Skip to main content

App Exodus: Young People Walking Away From Social Media, Calling It 'Toxic and Obsessive'

Share This article

Younger Americans are quickly falling out of love with social media.

Zoomers — those born in the late 1990s and early 2000s — are turning their backs on TikTok, Facebook, and Instagram, leaving behind what many now see as “the ultimate waste,” according to the New York Post.

The anti-app exodus comes as Gen Zers are calling the platforms “toxic” and “obsessive.”

Listen to the latest episode of the Faithwire podcast:

new survey of 10,000 people commissioned by the investment bank Piper Sandler found just 22% of respondents between the ages of 7 and 22 named Instagram as their favorite app — down from 31% in 2020.

Gabriella Steinerman, 20, told the Post, “When you delete it, you realize you don’t need it.” She said she got rid of TikTok and Instagram in 2019 and felt a nearly immediate sense of relief after doing so.

“When I was posting, I wanted the best photo that I took and the best angle and I had 20 different photos of the same thing,” explained Steinerman. “I was comparing myself to myself; it’s not a fun game. I would say it’s an obsessive behavior and it is toxic, but it’s also sneaky, in that, when you do it, it seems so normal.”

An even broader survey of 84,011 people — ranging in age from 10 to 80 years old — found that “the cross-sectional relationship between self-reported estimates of social media use and life satisfaction ratings is most negative in younger adolescents.” Ultimately, the survey results suggested social media use negatively impacts younger users’ body image, life satisfaction, and self-esteem.

The Verge reported that, regardless of whether they used social media very frequently or sparingly, adolescents in the 16-to-21-year-old range saw lower life satisfaction simply as a result of engaging with the platforms.

This disenchantment with social media is part of an ongoing trend.

In late summer of 2021, leaked internal data from Meta — the parent company behind Instagram and Facebook — revealed the brand is aware of just how harmful the photo-sharing app can be, particularly to teen girls’ self-esteem.

Researchers for Meta reportedly studied teenage users’ mental health for three years. The results showed 32% of teen girls who “felt bad about their bodies” said their problems were worsened by Instagram use. Additionally, the research suggested teenagers feel compelled to use apps like Instagram, even if it causes problems in their lives.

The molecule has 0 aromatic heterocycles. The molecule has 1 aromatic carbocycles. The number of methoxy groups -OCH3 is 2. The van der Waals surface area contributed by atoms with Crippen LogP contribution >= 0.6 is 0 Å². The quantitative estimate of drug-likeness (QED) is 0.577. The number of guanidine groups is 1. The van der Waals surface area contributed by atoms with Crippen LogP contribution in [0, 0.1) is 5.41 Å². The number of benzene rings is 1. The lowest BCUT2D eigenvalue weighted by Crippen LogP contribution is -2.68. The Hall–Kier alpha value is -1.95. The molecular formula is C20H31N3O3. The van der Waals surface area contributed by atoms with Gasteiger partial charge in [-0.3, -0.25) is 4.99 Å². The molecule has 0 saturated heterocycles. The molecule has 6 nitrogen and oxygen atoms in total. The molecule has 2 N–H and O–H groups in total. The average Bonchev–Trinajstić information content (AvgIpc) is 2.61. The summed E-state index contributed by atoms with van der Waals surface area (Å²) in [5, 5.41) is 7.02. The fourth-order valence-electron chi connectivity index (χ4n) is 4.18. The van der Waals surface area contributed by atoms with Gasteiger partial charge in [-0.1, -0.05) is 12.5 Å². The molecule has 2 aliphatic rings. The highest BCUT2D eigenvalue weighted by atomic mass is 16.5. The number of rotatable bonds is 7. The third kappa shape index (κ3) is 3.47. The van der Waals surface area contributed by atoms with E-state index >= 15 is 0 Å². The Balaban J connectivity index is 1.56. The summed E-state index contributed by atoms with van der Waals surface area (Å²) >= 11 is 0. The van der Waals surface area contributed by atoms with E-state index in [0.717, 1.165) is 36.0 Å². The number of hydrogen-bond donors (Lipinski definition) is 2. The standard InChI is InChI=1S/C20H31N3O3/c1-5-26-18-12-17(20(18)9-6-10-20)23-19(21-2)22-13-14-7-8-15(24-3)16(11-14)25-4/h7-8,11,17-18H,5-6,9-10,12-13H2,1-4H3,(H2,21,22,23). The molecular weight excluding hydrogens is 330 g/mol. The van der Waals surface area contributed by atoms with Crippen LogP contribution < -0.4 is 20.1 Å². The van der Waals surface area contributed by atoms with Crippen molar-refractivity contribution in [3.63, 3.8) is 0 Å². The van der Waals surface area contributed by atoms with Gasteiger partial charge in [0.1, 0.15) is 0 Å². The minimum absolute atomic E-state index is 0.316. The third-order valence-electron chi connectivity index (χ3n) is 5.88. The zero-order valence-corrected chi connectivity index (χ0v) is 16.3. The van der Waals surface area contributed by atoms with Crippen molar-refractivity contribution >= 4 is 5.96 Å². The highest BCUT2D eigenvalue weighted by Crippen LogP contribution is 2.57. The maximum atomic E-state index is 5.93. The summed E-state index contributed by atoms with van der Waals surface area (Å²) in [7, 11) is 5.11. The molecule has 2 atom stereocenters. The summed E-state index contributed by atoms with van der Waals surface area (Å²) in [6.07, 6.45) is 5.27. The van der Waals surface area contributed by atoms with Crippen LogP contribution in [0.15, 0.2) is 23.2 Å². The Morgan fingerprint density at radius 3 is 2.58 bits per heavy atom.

“Teens told us that they don’t like the amount of time they spend on the app but feel like they have to be present,” one Instagram research manager purportedly said. “They often feel ‘addicted,’ and know that what they’re seeing is bad for their mental health but feel unable to stop themselves.”

As if that is not enough, Instagram has also sparked a negative comparison game in users’ lives.

Tallo released a survey in December showing 56% of Zoomers — a nickname for those born in Generation Z — feel “social media has led them to feel left out by their peers.” Furthermore, 75% of young women on social media apps reported feeling prompted “to compare themselves to peers.”

“[Eighty-two percent] of Gen Zers said that social media had proven to be a distraction to them while doing schoolwork,” Tallo reported. “It was also revealed that 3 in 4 female respondents said that social media has caused them to compare themselves to peers, while only 56% of males said the same, and more than half of all respondents (56%) indicated that social media has led them to feel left out by their peers.”

It seems increasingly clear there are many negative side effects to social media use — particularly among younger demographics.

As Christians, it is important to safeguard our view of ourselves and others.

We know from that God created human beings “in his own image” (NIV). And the Apostle Paul warned against prioritizing approval from other people before the Lord, writing, “Am I now trying to win the approval of human beings, or of God? Or am I trying to please people? If I were still trying to please people, I would not be a servant of Christ” ( , NIV). Then, in , it’s written, “Do nothing out of selfish ambition or vain conceit. Rather, in humility value others above yourselves” (NIV).

Our value comes not from the number of “likes” we can muster up on social media or from the quality of photos we post to our feeds. Our worth is found solely in who we are as people created in the image of God and commissioned by Him to share the Gospel with a world desperate for hope.

Maintaining a presence on social media is not worth risking the temptation to compare, judge, and idolize. During His Sermon on the Mount, Jesus said: “If your right eye causes you to stumble, gouge it out and throw it away. It is better for you to lose one part of your body than for your whole body to be thrown into hell” ( , NIV).

If social media is causing a problem in your life, leave it behind. Your life will be richer without it.

***As the number of voices facing big-tech censorship continues to grow, please sign up for Faithwire’s daily newsletter and download the CBN News app to stay up-to-date with the latest news from a distinctly Christian perspective.***

Share This article

About The Author

Tré Goins-Phillips Headshot

Tré Goins-Phillips serves as a host and content creator for CBN News. He hosts the weekly “Faith vs. Culture” show and co-hosts “Quick Start,” a news podcast released every weekday morning. Born and raised in Virginia, Tré now lives along the Blue Ridge Mountains, where he has built his career, often traveling to meet and interview fascinating cultural influencers and entertainers. After working with brands like TheBlaze and Independent Journal Review, Tré began his career at CBN News in 2018 and has a particular passion for bridging the chasm between the secular world and the church